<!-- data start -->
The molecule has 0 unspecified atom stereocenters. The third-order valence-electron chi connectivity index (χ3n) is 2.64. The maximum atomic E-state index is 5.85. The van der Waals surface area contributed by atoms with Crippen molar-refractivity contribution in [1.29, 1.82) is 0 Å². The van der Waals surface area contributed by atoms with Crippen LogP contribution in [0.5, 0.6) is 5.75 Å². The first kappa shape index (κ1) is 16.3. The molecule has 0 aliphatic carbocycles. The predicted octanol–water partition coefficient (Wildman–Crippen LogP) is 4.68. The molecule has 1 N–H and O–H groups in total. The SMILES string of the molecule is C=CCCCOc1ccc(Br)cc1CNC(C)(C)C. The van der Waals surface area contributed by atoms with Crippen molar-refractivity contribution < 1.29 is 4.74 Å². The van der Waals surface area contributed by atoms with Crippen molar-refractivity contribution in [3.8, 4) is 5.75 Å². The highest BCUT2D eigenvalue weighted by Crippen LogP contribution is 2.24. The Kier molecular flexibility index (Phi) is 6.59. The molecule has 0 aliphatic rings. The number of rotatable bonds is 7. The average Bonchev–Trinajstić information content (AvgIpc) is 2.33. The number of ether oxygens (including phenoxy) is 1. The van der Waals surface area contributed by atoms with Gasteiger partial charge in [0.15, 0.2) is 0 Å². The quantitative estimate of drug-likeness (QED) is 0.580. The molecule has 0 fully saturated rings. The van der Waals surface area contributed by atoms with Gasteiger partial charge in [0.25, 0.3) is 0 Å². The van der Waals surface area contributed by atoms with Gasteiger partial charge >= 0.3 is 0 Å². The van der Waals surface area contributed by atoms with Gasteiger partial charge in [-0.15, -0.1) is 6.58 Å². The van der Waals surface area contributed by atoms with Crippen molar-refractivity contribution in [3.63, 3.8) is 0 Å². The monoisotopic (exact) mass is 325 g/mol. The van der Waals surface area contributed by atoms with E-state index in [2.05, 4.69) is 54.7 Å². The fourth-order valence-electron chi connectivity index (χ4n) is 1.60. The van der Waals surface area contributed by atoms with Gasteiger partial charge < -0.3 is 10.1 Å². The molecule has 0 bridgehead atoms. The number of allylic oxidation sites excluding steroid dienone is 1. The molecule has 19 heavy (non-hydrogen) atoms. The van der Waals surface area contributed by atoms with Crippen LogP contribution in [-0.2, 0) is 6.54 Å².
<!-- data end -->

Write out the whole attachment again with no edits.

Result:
The molecule has 0 unspecified atom stereocenters. The third-order valence-electron chi connectivity index (χ3n) is 2.64. The maximum atomic E-state index is 5.85. The van der Waals surface area contributed by atoms with Crippen molar-refractivity contribution in [1.29, 1.82) is 0 Å². The van der Waals surface area contributed by atoms with Crippen LogP contribution in [0.5, 0.6) is 5.75 Å². The first kappa shape index (κ1) is 16.3. The molecule has 0 aliphatic carbocycles. The predicted octanol–water partition coefficient (Wildman–Crippen LogP) is 4.68. The molecule has 1 N–H and O–H groups in total. The SMILES string of the molecule is C=CCCCOc1ccc(Br)cc1CNC(C)(C)C. The van der Waals surface area contributed by atoms with Crippen molar-refractivity contribution < 1.29 is 4.74 Å². The van der Waals surface area contributed by atoms with Crippen molar-refractivity contribution in [3.8, 4) is 5.75 Å². The highest BCUT2D eigenvalue weighted by Crippen LogP contribution is 2.24. The Kier molecular flexibility index (Phi) is 6.59. The molecule has 0 aliphatic rings. The number of rotatable bonds is 7. The average Bonchev–Trinajstić information content (AvgIpc) is 2.33. The number of ether oxygens (including phenoxy) is 1. The van der Waals surface area contributed by atoms with Gasteiger partial charge in [0.15, 0.2) is 0 Å². The quantitative estimate of drug-likeness (QED) is 0.580. The molecule has 0 fully saturated rings. The van der Waals surface area contributed by atoms with Gasteiger partial charge in [0.25, 0.3) is 0 Å². The van der Waals surface area contributed by atoms with Gasteiger partial charge >= 0.3 is 0 Å². The van der Waals surface area contributed by atoms with Gasteiger partial charge in [-0.15, -0.1) is 6.58 Å². The van der Waals surface area contributed by atoms with Crippen molar-refractivity contribution in [3.63, 3.8) is 0 Å². The monoisotopic (exact) mass is 325 g/mol. The van der Waals surface area contributed by atoms with E-state index in [2.05, 4.69) is 54.7 Å². The fourth-order valence-electron chi connectivity index (χ4n) is 1.60. The van der Waals surface area contributed by atoms with Gasteiger partial charge < -0.3 is 10.1 Å². The molecule has 0 bridgehead atoms. The number of allylic oxidation sites excluding steroid dienone is 1. The molecule has 19 heavy (non-hydrogen) atoms. The van der Waals surface area contributed by atoms with Crippen LogP contribution in [-0.2, 0) is 6.54 Å².